Undisclosed algorithms are a problem in political discourse, too. BuzzFeed News has reported that the industry group Broadband for America was behind the 2017 effort to submit millions of fake comments supporting the repeal of net neutrality to the Federal Communications Commission—sometimes using the names of the deceased. The coalition of companies, which includes AT&T, Cox, and Comcast, has faced no consequences for its deceptive use of automation, and the proliferation of AI technologies only makes this kind of political campaign easier in the future.

Bots operating on social media should also be clearly labeled as automated. During the 2016 election, 12.6% of politically engaged Twitter accounts were bots—accounting for 20% of all political tweets. Twitter deserves credit for actively fighting organized disinformation from bots, and for making its data available for research. But the scale of the problem is less known on other digital platforms. The numerous political bot campaigns on WhatsApp and the recent discovery of hundreds of AI-generated Facebook profiles suggest that the influence of automated systems on social media is an extensive problem. Although claims that bots are responsible for swinging major elections is likely overblown, research shows that they can further polarization and reduce dissenting opinions. Bots have also been observed spreading dangerous pseudoscientific messages, for instance against the MRR vaccine. While enforcing bot disclosure is difficult for social media companies, I argue in the Brookings paper that it’s worth holding the digital platforms accountable to some standards.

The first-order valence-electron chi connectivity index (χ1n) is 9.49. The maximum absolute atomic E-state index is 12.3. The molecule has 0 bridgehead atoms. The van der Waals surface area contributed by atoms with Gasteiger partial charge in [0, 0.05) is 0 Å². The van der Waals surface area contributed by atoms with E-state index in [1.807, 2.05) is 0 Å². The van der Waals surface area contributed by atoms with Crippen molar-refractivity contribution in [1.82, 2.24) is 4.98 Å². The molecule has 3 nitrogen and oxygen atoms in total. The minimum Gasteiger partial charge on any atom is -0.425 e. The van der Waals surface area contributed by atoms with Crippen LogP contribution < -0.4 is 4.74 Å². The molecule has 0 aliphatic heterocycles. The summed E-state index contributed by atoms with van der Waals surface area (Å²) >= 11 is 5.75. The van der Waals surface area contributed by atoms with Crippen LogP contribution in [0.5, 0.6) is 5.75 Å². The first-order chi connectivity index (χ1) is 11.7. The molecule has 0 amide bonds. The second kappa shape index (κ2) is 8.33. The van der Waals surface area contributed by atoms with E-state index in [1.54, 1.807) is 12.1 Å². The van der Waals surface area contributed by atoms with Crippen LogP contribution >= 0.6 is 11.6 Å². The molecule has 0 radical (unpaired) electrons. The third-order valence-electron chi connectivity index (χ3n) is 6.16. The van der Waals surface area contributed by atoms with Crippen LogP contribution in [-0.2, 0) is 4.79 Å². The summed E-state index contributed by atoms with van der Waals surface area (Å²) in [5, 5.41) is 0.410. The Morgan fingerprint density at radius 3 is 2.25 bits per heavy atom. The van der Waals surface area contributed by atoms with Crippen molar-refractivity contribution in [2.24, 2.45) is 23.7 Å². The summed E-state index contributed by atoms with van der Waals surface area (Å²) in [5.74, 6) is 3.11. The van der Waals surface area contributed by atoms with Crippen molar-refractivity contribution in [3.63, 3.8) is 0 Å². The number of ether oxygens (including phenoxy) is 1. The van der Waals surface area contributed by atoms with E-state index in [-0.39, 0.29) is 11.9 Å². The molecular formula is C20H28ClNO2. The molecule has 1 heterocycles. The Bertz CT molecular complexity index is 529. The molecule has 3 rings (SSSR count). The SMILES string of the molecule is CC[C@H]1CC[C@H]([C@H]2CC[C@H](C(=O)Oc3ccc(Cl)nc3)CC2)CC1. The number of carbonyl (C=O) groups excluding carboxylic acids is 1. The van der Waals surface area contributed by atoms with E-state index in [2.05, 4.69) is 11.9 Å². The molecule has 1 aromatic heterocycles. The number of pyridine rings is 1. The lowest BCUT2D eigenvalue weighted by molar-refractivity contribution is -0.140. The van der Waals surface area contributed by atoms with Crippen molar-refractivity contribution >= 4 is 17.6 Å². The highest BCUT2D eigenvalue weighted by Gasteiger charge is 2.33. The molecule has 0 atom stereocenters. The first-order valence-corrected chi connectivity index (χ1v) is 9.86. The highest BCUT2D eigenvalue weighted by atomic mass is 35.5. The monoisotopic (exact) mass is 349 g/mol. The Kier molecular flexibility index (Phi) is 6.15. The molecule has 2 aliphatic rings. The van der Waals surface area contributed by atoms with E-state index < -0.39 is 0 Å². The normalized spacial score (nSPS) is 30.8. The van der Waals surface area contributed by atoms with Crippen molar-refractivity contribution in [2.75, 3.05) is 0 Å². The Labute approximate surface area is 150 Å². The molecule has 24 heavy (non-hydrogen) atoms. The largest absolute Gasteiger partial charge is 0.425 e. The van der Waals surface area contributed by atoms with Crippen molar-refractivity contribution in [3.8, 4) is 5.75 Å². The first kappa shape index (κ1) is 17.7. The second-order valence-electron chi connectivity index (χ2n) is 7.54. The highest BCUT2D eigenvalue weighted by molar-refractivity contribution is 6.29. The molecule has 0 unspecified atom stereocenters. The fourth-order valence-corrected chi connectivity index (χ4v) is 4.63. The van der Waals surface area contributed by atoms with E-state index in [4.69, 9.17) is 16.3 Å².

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Beyond fighting commercial fraud and deceptive politics, there are other advantages to an expansive AI disclosure requirement. If people know when they are interacting with AI systems, they will learn algorithms’ strengths and limitations through repeated exposure. This is important, since understanding AI is complicated, and most people are misled by the portrayals of incredibly intelligent AI that exists in our popular culture—think Westworld, Battlestar Galactica, and Ex Machina. In reality, today’s AI systems are “narrow AI,” meaning they may perform remarkably well at some tasks while being utterly infantile in others.

Since it would reduce deceptive political and commercial applications, requiring AI systems to disclose themselves turns out to be low-hanging fruit in the typically complex bramble of technology policy. We can’t foresee the ways in which AI will be used in the future, but we are only in the first decade of modern AI. Now is the time to set a standard for transparency.


Alex Engler is a David M. Rubenstein Fellow at the Brookings Institution, where he studies the governance of artificial intelligence and emerging technology. He is also an adjunct professor and affiliated scholar at Georgetown University’s McCourt School of Public Policy, where he teaches courses on data science for policy analysis.